What Do “Clouds” Look Like in China?

Current situation

After having lived in China since May 2012, I’ve been fortunate to have met with the leaders of most multinational software companies, leaders of local firms as well as industry analysts. My inspiration for this blog is based on a conversation I had with a senior leader at a leading “cloud” provider. What’s real in China? Infrastructure as a Service (IaaS). Based on the Central Government’s 12th Five-Year Plan, heavy investments have been made in data centers by local governments and State Owned Enterprises (government-owned companies). Their primary use is by Internet-based companies for the consumer internet.  However, in most cases, these facilities remain highly underutilized. There are no known stats as to the level of underutilization.

Other forms of Cloud for the enterprise, Software as a Service (SaaS) as well as Platform as a Service (PaaS), are barely used. I must emphasize that this is for the enterprise, not for consumers. In China, consumer applications such as Sina and Wiebo are widely used. The analog for North America would be Facebook and Twitter.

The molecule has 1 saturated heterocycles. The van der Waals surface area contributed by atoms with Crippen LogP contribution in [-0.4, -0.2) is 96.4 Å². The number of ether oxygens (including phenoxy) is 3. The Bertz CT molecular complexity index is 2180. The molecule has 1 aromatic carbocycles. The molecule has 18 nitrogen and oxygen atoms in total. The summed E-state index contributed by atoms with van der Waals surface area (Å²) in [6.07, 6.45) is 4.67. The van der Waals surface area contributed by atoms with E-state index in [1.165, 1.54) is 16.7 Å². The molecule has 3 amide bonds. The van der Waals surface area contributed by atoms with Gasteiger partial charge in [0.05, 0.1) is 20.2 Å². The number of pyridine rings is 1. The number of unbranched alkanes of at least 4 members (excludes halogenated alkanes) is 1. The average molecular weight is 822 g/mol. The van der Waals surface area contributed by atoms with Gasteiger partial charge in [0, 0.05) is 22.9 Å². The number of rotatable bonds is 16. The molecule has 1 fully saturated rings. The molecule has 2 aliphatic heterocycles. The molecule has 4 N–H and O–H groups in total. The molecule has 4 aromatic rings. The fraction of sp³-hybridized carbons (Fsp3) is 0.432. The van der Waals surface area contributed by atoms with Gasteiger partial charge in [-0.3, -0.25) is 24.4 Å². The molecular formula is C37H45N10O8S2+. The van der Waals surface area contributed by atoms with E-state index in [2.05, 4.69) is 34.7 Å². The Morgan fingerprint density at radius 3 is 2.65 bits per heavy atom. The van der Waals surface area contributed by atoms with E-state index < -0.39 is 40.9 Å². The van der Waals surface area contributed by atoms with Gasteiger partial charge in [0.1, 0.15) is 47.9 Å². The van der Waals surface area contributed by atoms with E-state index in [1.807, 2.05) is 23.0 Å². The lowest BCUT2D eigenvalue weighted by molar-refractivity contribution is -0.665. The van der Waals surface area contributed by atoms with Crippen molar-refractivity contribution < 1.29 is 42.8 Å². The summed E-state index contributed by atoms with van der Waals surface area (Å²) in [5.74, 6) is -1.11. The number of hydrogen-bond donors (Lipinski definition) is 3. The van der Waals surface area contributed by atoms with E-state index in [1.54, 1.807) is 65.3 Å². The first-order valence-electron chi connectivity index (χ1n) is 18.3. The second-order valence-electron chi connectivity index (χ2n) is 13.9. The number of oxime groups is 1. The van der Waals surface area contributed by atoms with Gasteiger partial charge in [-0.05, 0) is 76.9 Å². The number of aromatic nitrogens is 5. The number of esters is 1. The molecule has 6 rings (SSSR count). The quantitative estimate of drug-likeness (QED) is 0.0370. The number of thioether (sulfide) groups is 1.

China and U.S. Differences

Based on my experience, the adoption of the Cloud in the U.S. is opposite to that in China. In the U.S., SaaS is most widely adopted, followed by IaaS and then PaaS. Rather than focus on the U.S., I’d like to describe Chinese hesitancy with SaaS – all related to risk aversion.

  • Risk – In most cases, taking business risk in China isn’t valued. There’s more downside than upside with risk. I’ve seen posters in U.S. offices that say “move fast and break things,” or “fail fast.” These do not culturally translate. Often times, SaaS is perceived as risky.
  • Data Concerns – I’ve spoken with many executives in China who are uncomfortable with data leaving the four walls of their enterprise.
  • No Reference Points – There isn’t a dominant SaaS player in China with demonstrated success in the enterprise.


What I’ve learned is that you cannot compare and contrast U.S./Chinese cultures. They are different and the differences must be respected. The U.S. market is very different from China. The U.S. is highly competitive and risk is rewarded. In the U.S., companies are constantly looking for a competitive advantage. In the U.S., cost drivers and investment models are different.

In China, most organizations operate domestically with limited competition. For example the top three telecom providers are all State Owned Enterprises. Unlike AT&T, T-Mobile, Verzion, etc., the Chinese telecom providers don’t fight to win share against the competition.

In my opinion, Cloud for the enterprise will be slow to adopt in China.

  • IaaS will grow at a slow pace
  • You will not see any material growth in SaaS, even less so in PaaS over the coming years.
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